Metro: Last Light
What parents need to know
Parents Need to Know
Parents need to know Metro: Last Light is a violent sci-fi shooter played from a first-person perspective. Gun-based combat is tense, visceral, and scary, with shouts of pain ringing loudly in closed spaces and gushes of blood spraying across the screen, sometimes obscuring the player's vision. Characters are given to frequent and strong profanity, and seem to smoke and drink whenever afforded the opportunity. A couple of scenes show women in various stages of undress, including a graphic lap dance by a topless girl who straddles the player's character.
What kids can learn
- cultural understanding
Thinking & Reasoning
What Kids Can Learn
While elements of Metro Last Light focus on strategy and exploring Russian culture, we don’t recommend it for learning because of its graphic violence.
What's it about?
The second first-person shooter based on Dmitry Glukhovsky's series of science fiction novels, METRO: LAST LIGHT is set two decades in the future in a Russia devastated by nuclear war. Survivors are forced to live underground in the catacombs of a subway system known as the Metro. Deadly radiation, poison gas, and massive mutated creatures prowl the surface while warring factions of humans fight over diminishing supplies below.
Artyom, an elite Ranger, is sent on a mission to find and kill the last of the "dark ones" -- telepathic humanoid mutants believed by many to be the greatest threat to humanity's continued existence. However, some people think these creatures are actually sentient and benign, and that the pain they cause people with whom they come in contact is due to incompatible neural wiring. Would killing the last of them be morally justified to save humanity, or murder? Artyom has a choice to make.
Is it any good?
It's rare to find a first-person shooter that stands apart from the crowd, but Metro: Last Light manages this tricky feat in a few ways. Developer 4A Games has created a dark, engaging, and unique world out of Moscow's mazelike subway tunnels. The people inhabiting them are gruff and often untrustworthy, but also strangely likeable. More than that, the circumstances of their existence -- the Fourth Reich murder anyone whose skull size doesn't meet their genetic ideals; the families that live in terror when their homes are destroyed leaving them between factions; the crass performances that pass as entertainment in the ruins of the Bolshoi Theater -- are captivating.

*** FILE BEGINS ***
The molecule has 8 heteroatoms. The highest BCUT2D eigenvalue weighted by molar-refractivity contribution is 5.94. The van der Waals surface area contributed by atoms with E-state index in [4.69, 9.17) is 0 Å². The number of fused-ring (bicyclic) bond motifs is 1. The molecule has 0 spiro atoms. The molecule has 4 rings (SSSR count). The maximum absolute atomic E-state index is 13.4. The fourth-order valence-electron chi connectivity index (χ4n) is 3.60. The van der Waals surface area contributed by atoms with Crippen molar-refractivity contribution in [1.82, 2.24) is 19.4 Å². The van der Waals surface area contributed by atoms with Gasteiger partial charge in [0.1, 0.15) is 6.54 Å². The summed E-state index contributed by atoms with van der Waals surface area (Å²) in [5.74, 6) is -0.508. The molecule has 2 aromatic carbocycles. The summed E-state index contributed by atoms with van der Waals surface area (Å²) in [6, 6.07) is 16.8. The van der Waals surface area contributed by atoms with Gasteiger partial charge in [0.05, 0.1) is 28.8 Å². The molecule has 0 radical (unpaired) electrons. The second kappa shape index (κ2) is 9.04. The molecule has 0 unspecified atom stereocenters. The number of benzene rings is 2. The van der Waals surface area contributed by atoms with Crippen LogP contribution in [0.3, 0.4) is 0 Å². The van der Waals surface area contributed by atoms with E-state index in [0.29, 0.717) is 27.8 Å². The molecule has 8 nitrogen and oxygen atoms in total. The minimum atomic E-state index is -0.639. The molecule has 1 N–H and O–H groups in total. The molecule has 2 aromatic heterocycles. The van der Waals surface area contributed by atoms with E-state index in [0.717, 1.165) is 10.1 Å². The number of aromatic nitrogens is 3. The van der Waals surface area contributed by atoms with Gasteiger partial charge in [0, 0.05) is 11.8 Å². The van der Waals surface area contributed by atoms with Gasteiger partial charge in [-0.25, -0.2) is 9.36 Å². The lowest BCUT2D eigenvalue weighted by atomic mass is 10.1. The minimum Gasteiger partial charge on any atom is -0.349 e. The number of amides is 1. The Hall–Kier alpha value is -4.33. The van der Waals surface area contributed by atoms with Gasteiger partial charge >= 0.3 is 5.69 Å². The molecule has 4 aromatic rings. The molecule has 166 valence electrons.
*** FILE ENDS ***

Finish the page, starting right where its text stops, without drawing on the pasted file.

Action may not quite have the high-gleam polish of bigger budgeted games, but it's still fun. An undeniable tension is associated with maintaining an operational gas mask while on the surface, and the stealth option -- more frustrating than it's worth in many games -- is surprisingly accessible and satisfying here. Mature gamers aching for a shooter that's a little outside the norm may find what they're looking for in Metro: Last Light.
Families can talk about...
Families can talk about violence in media. When is violence justified in a work of art? When is it simply sensational?
Families can also discuss fear associated with nuclear war. Do you think world leaders might one day engage in global thermonuclear war? Or will calmer heads always prevail? Will governments one day agree to get rid of all of their nuclear weapons? What can you do to encourage them?